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Ready, set, GC? Assessing your readiness for the top job

There’s a time in every counsel’s life where the scenarios about getting the top job shift from the imagined to the reality, leaving many with a stomach-churning wonderment, not to mention a dash of excitement and anxiety, about how to proceed: “Am I good enough? Will I ever be good enough? How do I know I’m ready?” Then, pushing such thoughts aside, they take the plunge.

Claire Bibby, professional coach and General Counsel, has spent the last few years helping some of Australia’s brightest minds make the step up to the top job. It's an experience that can shock, she says. “It can be like diving into a cold swimming pool or having a bucket of icy water thrown over you. All of a sudden they think ‘Wow, so this is what it actually involves. I never knew that.’ It can be a real eye opener for some people.”

If you’re considering moving into a GC role, there are a few things you can do to assess your readiness for the position. The first is to talk to some established GCs to get a realistic understanding of the position along with its requirements and responsibilities. “I recommend people go out and find out what being a GC really means and then ask themselves if that is what they really want?” says Bibby.

The second is to prepare yourself for the steep learning curve that lies ahead – more from an operational, people management and strategic perspective rather than legal. “When faced with new areas of responsibility, self-judgment and imposter syndrome often present themselves, either for the first time or at a much heightened level. Learning how to manage yourself and your own expectations, as well as the expectations of your clients, is critical to succeed.”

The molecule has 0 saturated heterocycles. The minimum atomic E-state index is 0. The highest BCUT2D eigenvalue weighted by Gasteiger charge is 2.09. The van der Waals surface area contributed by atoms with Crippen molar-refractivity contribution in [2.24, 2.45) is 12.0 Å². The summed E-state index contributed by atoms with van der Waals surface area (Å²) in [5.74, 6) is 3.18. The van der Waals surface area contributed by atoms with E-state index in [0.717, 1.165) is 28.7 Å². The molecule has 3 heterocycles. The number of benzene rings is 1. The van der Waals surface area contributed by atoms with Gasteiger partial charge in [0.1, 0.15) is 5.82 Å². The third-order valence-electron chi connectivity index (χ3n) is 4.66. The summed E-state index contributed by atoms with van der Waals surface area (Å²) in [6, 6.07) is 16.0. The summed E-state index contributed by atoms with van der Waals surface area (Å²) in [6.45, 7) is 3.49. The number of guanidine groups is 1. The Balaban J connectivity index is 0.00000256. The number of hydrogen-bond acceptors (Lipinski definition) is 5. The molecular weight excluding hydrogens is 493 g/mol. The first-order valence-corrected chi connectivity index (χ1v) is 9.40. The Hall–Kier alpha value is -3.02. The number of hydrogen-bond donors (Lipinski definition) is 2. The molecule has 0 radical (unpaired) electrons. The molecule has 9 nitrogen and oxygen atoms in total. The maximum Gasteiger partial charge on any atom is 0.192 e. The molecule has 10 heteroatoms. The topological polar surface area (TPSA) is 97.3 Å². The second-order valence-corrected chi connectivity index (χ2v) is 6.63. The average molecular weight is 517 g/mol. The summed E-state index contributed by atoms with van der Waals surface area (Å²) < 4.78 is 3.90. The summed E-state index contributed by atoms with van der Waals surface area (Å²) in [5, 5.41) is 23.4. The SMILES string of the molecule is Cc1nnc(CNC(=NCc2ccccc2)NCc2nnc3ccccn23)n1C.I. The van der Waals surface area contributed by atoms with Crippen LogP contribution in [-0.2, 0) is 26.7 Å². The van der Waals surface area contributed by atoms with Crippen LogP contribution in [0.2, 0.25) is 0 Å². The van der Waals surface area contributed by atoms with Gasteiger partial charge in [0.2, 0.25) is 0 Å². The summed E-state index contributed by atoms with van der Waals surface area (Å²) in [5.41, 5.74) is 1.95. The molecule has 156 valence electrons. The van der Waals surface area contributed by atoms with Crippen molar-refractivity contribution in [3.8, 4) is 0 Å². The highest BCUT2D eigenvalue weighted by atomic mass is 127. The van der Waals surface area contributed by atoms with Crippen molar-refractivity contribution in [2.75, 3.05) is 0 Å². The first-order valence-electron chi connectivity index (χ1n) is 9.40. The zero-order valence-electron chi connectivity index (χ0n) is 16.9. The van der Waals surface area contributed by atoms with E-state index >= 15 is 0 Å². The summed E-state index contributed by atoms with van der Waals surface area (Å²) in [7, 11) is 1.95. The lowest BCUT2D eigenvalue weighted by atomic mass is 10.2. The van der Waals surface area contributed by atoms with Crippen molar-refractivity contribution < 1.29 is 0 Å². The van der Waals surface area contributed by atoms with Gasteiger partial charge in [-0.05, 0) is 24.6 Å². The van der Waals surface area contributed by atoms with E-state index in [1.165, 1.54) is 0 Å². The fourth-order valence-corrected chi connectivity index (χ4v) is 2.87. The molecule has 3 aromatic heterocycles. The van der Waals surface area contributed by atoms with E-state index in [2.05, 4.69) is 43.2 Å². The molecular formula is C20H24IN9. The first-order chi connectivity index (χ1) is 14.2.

That might mean working on any exaggerated pangs of self-doubt and anxiety and switching your thoughts up so you can calmly assess your strengths and weaknesses. For instance, you could be an exceptionally gifted technical lawyer but lacking in some of the strategic elements that would help you to add real value as a GC.

“There’s a lot of behavioral testing tools available that can help you find out where your strengths lie, and you can also explore the areas where you may need to do some work and gain skills," says Bibby. “I encourage my coaching clients to set themselves up for success by working to become the sort of boss they wish they’d had when they were a younger practitioner. Imagining yourself walking in someone else’s shoes can create some powerful lightbulb moments as to who it is you want to be.”

Endeavoring to plug some of these holes will stand you in good stead for when you take up the mantle of GC. As much as the role might feel that it's about individual prowess, it's so much more, and it often requires a commitment to lifelong learning and constant upskilling.

Bibby believes the mental process is akin to getting into good physical shape. “To lose weight and build muscle you’ve got to go to the gym. Knowing the theory does not make you fit, you’ve got to have both the theory and the practical application to succeed. That means doing the work needed on yourself to step up.”

Bibby says it is important to manage your expectations and guard yourself against perfectionism. There is no such thing as a perfect time to become a GC, and neither is there such a thing as a perfect GC.

“Perfectionism is one of the worst self-sabotaging behaviors any professional can have. When you exhibit perfectionism, or if it is your go-to stress or work response, you become a bottleneck. If everything has to be perfect before it goes out to a client, nothing will go out and no one will thank you for that.”

If you wait for the perfect moment, a multitude of great moments will pass you by. The truth is, you’ll never know if you’re ready to be a General Counsel until you are one. Keep learning, keep improving, and above all else trust yourself.

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